Last week, the board of commissioners for the City of Tallahassee, FL, voted unanimously to pay Piper Aircraft $80 million to finance construction of the company’s new assembly plant. It’s part of an incentive package they hope will lure Piper to Tallahassee, instead of five other cities the company is considering for the facility. The stakes: 1,500 new, high-paying manufacturing jobs.
The facility would be located near the Tallassee Regional Airport. “It’s an area that is underdeveloped,” says Beth Kirkland, executive director of the Economic Development Council of Tallahassee. “It would add new development to the side of Tallahassee and job growth for the entire [three-county] region.”
Piper is supposed to choose the winning city in the next few months. The assembly plant could be up and running by 2010. (You can read more about thathere.)
This scenario has become all too common lately. A major manufacturer announces its intention to build a new plant in the United States, and state and local governments then compete to see who can offer the company the most lavish package of financing, tax breaks and infrastructure improvements. In the past month, for example, both Paccar and Toyota announced that they would be locating new assembly plants in Mississippi thanks, in part, to financial incentives granted them by the state. Mississippi beat out Arkansas, Alabama and several other states for the facilities. (You can read more about thathere.)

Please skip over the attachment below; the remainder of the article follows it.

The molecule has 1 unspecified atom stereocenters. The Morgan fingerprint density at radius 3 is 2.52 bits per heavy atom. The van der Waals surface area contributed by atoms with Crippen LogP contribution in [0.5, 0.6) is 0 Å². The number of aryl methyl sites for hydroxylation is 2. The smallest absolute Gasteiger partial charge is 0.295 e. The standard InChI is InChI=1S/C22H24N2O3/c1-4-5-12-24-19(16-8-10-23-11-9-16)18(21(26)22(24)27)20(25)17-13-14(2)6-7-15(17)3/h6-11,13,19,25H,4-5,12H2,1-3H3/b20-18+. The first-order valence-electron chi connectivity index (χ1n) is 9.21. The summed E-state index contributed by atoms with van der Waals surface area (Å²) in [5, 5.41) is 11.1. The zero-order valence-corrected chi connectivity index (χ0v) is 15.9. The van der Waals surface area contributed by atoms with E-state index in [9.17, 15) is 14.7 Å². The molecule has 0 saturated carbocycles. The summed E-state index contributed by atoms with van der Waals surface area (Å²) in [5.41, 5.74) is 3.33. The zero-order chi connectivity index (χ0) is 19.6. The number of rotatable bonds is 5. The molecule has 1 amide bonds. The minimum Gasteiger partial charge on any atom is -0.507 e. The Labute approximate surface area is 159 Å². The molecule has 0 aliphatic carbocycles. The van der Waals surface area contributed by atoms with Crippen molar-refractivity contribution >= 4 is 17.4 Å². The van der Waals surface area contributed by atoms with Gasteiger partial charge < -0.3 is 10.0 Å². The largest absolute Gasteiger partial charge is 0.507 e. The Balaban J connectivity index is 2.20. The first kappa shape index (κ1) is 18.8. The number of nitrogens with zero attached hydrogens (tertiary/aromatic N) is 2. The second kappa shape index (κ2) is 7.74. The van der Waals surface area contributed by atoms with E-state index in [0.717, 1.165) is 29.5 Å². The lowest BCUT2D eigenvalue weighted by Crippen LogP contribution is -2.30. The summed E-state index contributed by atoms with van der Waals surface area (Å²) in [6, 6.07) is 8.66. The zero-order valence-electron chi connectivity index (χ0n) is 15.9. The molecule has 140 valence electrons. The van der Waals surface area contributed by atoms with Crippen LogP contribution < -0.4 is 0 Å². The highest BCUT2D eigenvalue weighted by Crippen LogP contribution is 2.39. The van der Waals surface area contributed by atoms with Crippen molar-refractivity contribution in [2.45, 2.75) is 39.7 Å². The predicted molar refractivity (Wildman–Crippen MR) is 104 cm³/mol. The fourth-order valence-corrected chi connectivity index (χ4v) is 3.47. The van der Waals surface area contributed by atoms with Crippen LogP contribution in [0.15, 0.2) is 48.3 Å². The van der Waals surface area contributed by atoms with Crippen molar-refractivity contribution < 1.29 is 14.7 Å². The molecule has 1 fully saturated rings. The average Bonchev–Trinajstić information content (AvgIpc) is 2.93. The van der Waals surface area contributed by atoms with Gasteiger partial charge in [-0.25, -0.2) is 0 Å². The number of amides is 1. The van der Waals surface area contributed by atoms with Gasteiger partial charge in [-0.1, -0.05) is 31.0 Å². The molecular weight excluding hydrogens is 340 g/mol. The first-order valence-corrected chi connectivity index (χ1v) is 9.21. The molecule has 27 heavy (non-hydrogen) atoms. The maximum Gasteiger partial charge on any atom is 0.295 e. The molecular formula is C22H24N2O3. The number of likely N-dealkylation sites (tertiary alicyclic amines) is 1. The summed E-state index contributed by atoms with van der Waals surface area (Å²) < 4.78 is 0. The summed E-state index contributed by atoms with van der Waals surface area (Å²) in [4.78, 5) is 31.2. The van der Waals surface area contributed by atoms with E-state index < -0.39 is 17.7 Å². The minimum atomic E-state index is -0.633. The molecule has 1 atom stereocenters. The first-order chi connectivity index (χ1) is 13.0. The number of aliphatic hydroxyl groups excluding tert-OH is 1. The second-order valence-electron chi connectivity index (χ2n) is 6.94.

Corporations argue that such incentives are necessary to keep manufacturing jobs in the United States. But, not everyone believes such incentives are worthwhile. Taxpayers may object to such incentives as “corporate welfare.” Manufacturers who are already established in the state may resent breaks given to newcomers. In North Carolina, for example, some taxpayers and businesses sued the state government over the financial incentives it handed out to Dell Corp. to persuade the computer maker to locate its state-of-the-art assembly plant in Winston-Salem. (You can read more about thathere.)
Certainly, a major assembly plant would be a boon to any local economy, but the game of one-upmanship can get expensive for taxpayers. Is the investment worthwhile? What do you think? Should state and local governments give manufacturers breaks to attract new assembly plants? Do manufacturers even need such incentives? After all, if manufacturers want or need to locate their plants in the United States, they have to build themsomewhere. Are incentive packages wise investments or corporate welfare?
Assembly Plant Sweepstakes
John has been with ASSEMBLY magazine since February 1997. John was formerly with a national medical news magazine, and has written for Pathology Today and the Green Bay Press-Gazette. John holds a B.A. in journalism from Northwestern University, Medill School of Journalism.